Sorry to interupt the tweaking/nontweaking discussion. I havn't had time to express my thoughts on the discussion at length, but in following this thread and the others, there seems to be much more common ground among the participants than I think they realize. It has been interesting to follow though.

 

SA

Share this post


Link to post
Share on other sites

When does the 'Program' not work? Look in the mirror. When it causes dedicated scouters like yourselves to spend a hundred hours debating and slamming each other over a nonsensical question. That is time that could have been spent changing a boy's life and transforming the 'Program' from the perfect world of paper to real-life, with all of its human imperfections. Those hours are gone and wasted, but there is still time. Get out from behind your computers and work with a scout. Every hour counts and too many have been wasted here.

 

WWBPD

Deut. 23:13

Share this post


Link to post
Share on other sites

Since I have read this thread or small booklet, I feel like I deserve the right to comment from my own non-expert viewpoint like so many others.

 

Yes, I agree that thousands have benefited from the BSA program for almost 100 years. The BSA management has continually "tweaked" and changed the program by so many professionals, teachers, lawyers, administrators, child specialists, etc. over all of those years that we must take note. It has been updated, changed, improved, made better over and over again. Many of the basics are there and have shown to be good standards to use but most all of them have been subject to some kind of change since inception. I propose that 100 years from now there will be more changes, additions and subtractions. Tweaking the program has been necessary to continue to make it relevant and safe and so, on it goes.

 

Now, in light of all of the BSA tweaking, should the volunteers that manage a unit tweak the program to make it better and/or make it work for them? Let's take the example of Uniforming. Should a unit be expected to use all of the uniform all of the time according to the Uniforming regulations? The answer of course is yes. To follow the standard is to abide by the yearly Recharter mandate which is to follow the BSA program. But you say most of the boys in my unit are poor and can only purchase the shirt, so why not tweak this one method? Check a couple of things first. Do you know what is expected by the BSA for proper Uniforming? Sometimes people never know what is expected of them, so they use ignorance as a reason to not abide by the Uniforming standard. Next, find out what would make it possible to reach the Uniforming standard. Is there a Unit and individual Budget plan in place to earn their own way to this standard? If you know what you are supposed to do and there is a plan in place to deliver it, isn't the unit accomplishing the goal? I would have to say yes it is and would not count it against the unit because their motivation and actions speak for the standard itself.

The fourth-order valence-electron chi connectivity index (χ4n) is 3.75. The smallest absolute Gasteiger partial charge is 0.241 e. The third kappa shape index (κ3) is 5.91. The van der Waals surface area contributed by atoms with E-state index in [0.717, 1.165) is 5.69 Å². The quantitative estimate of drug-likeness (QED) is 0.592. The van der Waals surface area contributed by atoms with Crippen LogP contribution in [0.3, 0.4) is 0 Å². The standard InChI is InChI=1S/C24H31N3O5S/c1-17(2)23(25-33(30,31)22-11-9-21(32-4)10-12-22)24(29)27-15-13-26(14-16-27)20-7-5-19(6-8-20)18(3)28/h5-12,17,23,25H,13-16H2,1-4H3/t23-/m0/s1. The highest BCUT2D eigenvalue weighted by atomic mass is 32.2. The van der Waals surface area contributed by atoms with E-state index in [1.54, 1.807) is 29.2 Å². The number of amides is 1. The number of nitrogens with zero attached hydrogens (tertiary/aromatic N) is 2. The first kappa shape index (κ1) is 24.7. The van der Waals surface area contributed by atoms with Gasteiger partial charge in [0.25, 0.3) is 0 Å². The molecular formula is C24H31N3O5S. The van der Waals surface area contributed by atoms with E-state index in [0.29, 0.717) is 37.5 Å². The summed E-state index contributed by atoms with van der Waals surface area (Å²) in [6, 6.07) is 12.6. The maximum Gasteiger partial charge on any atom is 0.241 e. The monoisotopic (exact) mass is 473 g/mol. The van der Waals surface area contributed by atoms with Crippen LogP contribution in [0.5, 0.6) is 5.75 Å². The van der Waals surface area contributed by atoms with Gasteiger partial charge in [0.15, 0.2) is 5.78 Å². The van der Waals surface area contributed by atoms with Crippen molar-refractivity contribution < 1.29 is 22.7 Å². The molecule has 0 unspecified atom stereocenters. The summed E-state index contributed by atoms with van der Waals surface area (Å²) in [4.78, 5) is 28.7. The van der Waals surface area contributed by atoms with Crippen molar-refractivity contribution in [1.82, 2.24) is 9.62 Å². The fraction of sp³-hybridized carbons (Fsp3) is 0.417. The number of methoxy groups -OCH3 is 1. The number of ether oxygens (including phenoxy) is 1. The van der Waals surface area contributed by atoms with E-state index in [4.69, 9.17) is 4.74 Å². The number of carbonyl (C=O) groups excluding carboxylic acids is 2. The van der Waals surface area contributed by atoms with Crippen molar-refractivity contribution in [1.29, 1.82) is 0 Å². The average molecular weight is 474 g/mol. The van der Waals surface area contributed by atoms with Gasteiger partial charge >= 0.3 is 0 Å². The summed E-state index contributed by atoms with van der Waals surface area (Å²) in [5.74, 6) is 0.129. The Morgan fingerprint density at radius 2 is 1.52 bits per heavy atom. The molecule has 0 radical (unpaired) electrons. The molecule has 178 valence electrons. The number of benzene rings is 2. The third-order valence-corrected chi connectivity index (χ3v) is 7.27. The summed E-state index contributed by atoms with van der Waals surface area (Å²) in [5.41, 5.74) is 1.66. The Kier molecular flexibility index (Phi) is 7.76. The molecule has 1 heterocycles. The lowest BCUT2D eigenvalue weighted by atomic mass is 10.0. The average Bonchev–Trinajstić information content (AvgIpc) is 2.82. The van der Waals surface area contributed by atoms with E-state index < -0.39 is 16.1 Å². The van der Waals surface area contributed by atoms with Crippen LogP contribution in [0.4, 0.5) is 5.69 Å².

Does this action make it better instead of simply being a practical fix? Well, it fixes a problem and it stays within the ideal of paying one's own way. This could be thought of as being better because when compared to a unit that is in full uniform but all of the uniforms were purchased by well meaning parents, then it has something more of the BSA program ideal than the all uniformed unit. So, it could be considered better as well as a fix.

 

I have observed many units from being part of the Commissioner's Service. I make program quality the number one issue in what I do. I also try to put friendship and understanding as a priority. This allows me to know and understand the program and also to know and understand what is happening in the unit. A surface inspection is not always the best. I try to go a step further to find out the reason, sometimes what a unit is doing doesn't follow the standard but really has great merit. Those actions need to be recognized.

 

Thank you for your time and patience in reading this.

 

FB

Share this post


Link to post
Share on other sites

I haven't checked on this thread in a while so I thought I would catch up

 

Silver shark you are right it was at a COH, I was trying to remember wher we were when it happened and asked my better half, she thought it was PTC and I agreed. You will have to understand we go to a lot of scouting events and it's easy to bur them together sometimes.

 

Ed

We agree about your incredible and continuous loss of scouts we disagree on the reason.

 

 

 

 

 

Share this post


Link to post
Share on other sites

Create an account or sign in to comment

You need to be a member in order to leave a comment

Create an account

Sign up for a new account in our community. It's easy!

Register a new account

Sign in

Already have an account? Sign in here.

Sign In Now
Sign in to follow this  

×